Tommy Brennan was only called into action at the last minute with the reserve Irish horse, March Hawk. Second-last to go, he faced inches of water on the steeplechase track where he took a fall on the flat, and by the time he headed out cross-country a stream that had to be crossed several times had become a dangerous flood in full spate. Only the top few inches of Fence 5 were visible and Fence 6 was almost fully submerged. Horse and rider were swept away and disappeared underwater, both in danger of drowning. But somehow, they struggled ashore and continued a little further before March Hawk decided he’d had more than enough.

Great Britain claimed team gold, USA silver, and West Germany bronze. Jim’s compatriot Michael Page (Foster) took individual bronze and Jim and Kilkenny slotted into sixth place.

Punchestown

The World Championship in Punchestown (IRL) two years later was another dramatic affair, but Kilkenny’s class saw Jim take individual bronze this time around.

Once again there was controversy on cross-country day with a big number of fallers late on the track. “The Irish knew they had to lead with their strength and that was the quality of their horses, so they designed a course that was maximum in every aspect – distance, speed, dimension of obstacles, number of obstacles. This was always going to be a big test, and that suited me because I had a horse purpose-built for it!” he points out.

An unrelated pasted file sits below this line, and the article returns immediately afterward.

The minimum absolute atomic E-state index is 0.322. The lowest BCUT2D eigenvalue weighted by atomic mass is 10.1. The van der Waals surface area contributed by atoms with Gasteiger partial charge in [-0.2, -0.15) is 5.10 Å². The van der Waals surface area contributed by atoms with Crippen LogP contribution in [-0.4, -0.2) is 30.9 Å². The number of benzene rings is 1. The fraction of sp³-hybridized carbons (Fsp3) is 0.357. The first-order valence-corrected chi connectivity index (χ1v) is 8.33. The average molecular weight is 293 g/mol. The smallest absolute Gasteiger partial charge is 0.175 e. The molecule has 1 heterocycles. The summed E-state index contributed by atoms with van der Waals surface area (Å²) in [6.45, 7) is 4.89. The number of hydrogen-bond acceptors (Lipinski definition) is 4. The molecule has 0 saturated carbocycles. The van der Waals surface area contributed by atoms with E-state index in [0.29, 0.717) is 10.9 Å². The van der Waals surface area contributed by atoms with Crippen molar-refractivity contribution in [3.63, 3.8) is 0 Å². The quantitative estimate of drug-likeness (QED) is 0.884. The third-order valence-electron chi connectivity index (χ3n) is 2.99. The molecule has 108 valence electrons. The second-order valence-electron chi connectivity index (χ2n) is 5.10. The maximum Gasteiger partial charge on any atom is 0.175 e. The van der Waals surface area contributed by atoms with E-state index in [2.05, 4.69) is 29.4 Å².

“But no-one knew there was a bogey fence at the 29th. You came through the woods above the old sheep tank and you galloped on a trail and then there was a guard rail and the ground fell away precipitously, and six feet out there was an oxer rail stuffed with gorse. You were supposed to gallop and jump out over the oxer and take a 6ft 6ins drop – it’s what Americans call a ‘gut-check’, a test of courage, scope, and balance. But what the course designer didn’t take into account was a few fences before that there was a double-bank, and it rehearsed the horses to step on the gorse which they did again and again. As they built up the brush every time, they kept stuffing the fence with more green branches so it was even more inviting for the horses to step on it.